Winemaking is much more than simply turning fruits into wine, or juice into wine. All steps involved in the process are crucial if you want a delectable wine perfect for the end of a long day, or for that idle summer afternoon, or any time, really. If you have never made wine before, a step you will see in homemade wine recipes is racking, but what is racking?
Racking, or wine racking to be more precise, is the process of pouring the wine from one container to another. So, this can be from barrel to barrel, vat to vat, a combination of both of those, or, in Brewsy's case, from gallon jug to gallon jug. It is the winemaking-specific term for decantation. Alternatively, wine can also be racked via siphoning through a tube from the main container to an empty one for ease of process. Siphoning is a bit more technical but it results in less sediment agitation as well.
Racking begins after the fermentation period is over. Specifically, it is done after the secondary fermentation takes place which the phase where things begin to slow down and malolactic fermentation takes place. Like decantation, the main purpose of racking is to separate the liquid from the solids which include any skins, pulp, seeds, as well as dead yeast that have settled at the bottom of the container. For homemade, wines such as Brewsy, a period of cold-crashing (refrigerating) is done before racking to stop the fermentation excitement and bring all the particles crashing to the bottom. With everything nice and settled, separation, or racking, can be done.
How many times should wine be racked?
Traditionally, racking takes place at different times. First racking is done shortly after the initial fermentation of turning sugar into alcohol. Then, once it has finished the secondary fermentation, it is racked again. This is done to further clarify the wine by racking, cleaning the barrel, and putting the wine back in it to be left to age. From here, it is racked one more time into a tank to allow one finally settling before bottling. Three being the traditional number of rackings is the reason Brewsy also recommends racking this many times, however, not all juices are made the same and fruits are made the same. Some may require fewer or more rackings.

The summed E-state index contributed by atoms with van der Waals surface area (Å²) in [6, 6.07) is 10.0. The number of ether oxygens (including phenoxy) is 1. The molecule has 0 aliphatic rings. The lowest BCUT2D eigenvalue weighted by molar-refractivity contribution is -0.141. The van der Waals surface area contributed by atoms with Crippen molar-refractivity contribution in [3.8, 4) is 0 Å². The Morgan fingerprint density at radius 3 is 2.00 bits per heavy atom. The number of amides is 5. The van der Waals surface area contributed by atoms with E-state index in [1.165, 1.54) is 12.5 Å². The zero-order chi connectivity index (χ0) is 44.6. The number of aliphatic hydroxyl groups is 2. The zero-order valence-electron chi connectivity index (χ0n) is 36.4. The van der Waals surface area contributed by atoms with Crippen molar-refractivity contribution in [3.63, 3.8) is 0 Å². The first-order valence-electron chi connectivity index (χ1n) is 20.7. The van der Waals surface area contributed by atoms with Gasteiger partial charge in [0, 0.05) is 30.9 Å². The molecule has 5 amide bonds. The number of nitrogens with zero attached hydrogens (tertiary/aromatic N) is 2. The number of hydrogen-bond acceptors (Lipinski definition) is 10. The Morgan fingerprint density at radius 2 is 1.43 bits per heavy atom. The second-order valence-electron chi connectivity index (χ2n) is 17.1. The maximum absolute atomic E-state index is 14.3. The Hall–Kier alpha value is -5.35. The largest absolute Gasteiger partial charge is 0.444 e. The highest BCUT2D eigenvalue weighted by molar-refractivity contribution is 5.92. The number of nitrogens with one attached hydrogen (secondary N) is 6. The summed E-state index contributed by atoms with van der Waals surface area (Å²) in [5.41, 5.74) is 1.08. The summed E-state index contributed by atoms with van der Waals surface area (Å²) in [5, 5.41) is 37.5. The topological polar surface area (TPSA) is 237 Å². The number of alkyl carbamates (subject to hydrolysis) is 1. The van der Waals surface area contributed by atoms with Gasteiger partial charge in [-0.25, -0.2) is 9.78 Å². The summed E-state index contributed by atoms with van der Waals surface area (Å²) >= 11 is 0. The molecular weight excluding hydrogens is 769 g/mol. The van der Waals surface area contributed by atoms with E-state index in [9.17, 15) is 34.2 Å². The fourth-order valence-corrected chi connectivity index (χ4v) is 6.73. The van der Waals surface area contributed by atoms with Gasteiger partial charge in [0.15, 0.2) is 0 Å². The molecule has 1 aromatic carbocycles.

Are there wines that do not need racking?
In a way, technically, racking can be considered optional. It is a crucial step, but it can be optional. With that said, there are certain beverages that do not require racking, but, given the crucialness and tradition in winemaking, a lack of racking is niche. Two examples of libations that are not racked are the German Federweisser and Joe's Ancient Orange Mead. For the latter, though, the step is merely skipped since mead is still technically racked.
Should homemade wines be racked?
Absolutely, definitely, positively. Dead yeast always leaves that undesired yeasty flavor that can ruin a good wine, and this is especially true for wines with mellower flavors.
If making wine from fresh fruits, there is always going to be some manner of fruit debris in the wine which, unless you actually want it in there, should be separated from the wine.
In the end, racking is always more of a benefit than a drawback in winemaking, whether you are making a metric meter, or a humble gallon. Clarified wine is always something to behold.